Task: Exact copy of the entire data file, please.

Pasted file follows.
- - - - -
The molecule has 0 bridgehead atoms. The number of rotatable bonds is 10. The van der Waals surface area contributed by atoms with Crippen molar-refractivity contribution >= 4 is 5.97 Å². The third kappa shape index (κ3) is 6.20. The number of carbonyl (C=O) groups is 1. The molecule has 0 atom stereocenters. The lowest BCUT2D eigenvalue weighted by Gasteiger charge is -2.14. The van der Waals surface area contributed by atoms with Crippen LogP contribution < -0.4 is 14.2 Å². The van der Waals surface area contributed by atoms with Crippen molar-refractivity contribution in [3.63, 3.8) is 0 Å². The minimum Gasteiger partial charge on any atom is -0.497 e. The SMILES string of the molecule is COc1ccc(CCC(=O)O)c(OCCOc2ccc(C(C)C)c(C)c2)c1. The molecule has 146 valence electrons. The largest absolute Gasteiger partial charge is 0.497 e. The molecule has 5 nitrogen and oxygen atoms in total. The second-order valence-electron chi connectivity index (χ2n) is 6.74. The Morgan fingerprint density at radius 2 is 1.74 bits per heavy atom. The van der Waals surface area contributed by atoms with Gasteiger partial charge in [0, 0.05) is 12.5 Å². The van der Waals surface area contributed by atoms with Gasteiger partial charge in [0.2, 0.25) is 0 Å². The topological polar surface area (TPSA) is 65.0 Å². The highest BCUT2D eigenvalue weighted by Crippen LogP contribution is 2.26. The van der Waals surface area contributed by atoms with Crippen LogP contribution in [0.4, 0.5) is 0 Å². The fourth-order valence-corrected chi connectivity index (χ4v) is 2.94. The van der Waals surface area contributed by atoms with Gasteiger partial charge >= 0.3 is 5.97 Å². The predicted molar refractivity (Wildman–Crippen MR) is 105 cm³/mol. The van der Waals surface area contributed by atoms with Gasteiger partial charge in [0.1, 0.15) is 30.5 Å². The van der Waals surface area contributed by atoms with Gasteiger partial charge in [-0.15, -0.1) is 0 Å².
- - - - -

The molecule has 0 bridgehead atoms. The number of rotatable bonds is 10. The van der Waals surface area contributed by atoms with Crippen molar-refractivity contribution >= 4 is 5.97 Å². The third kappa shape index (κ3) is 6.20. The number of carbonyl (C=O) groups is 1. The molecule has 0 atom stereocenters. The lowest BCUT2D eigenvalue weighted by Gasteiger charge is -2.14. The van der Waals surface area contributed by atoms with Crippen LogP contribution < -0.4 is 14.2 Å². The van der Waals surface area contributed by atoms with Crippen molar-refractivity contribution in [3.63, 3.8) is 0 Å². The minimum Gasteiger partial charge on any atom is -0.497 e. The SMILES string of the molecule is COc1ccc(CCC(=O)O)c(OCCOc2ccc(C(C)C)c(C)c2)c1. The molecule has 146 valence electrons. The largest absolute Gasteiger partial charge is 0.497 e. The molecule has 5 nitrogen and oxygen atoms in total. The second-order valence-electron chi connectivity index (χ2n) is 6.74. The Morgan fingerprint density at radius 2 is 1.74 bits per heavy atom. The van der Waals surface area contributed by atoms with Gasteiger partial charge in [0, 0.05) is 12.5 Å². The van der Waals surface area contributed by atoms with Gasteiger partial charge in [0.2, 0.25) is 0 Å². The topological polar surface area (TPSA) is 65.0 Å². The highest BCUT2D eigenvalue weighted by Crippen LogP contribution is 2.26. The van der Waals surface area contributed by atoms with Crippen LogP contribution in [0.4, 0.5) is 0 Å². The fourth-order valence-corrected chi connectivity index (χ4v) is 2.94. The van der Waals surface area contributed by atoms with Gasteiger partial charge >= 0.3 is 5.97 Å². The predicted molar refractivity (Wildman–Crippen MR) is 105 cm³/mol. The van der Waals surface area contributed by atoms with Gasteiger partial charge in [0.1, 0.15) is 30.5 Å². The van der Waals surface area contributed by atoms with Gasteiger partial charge in [-0.15, -0.1) is 0 Å².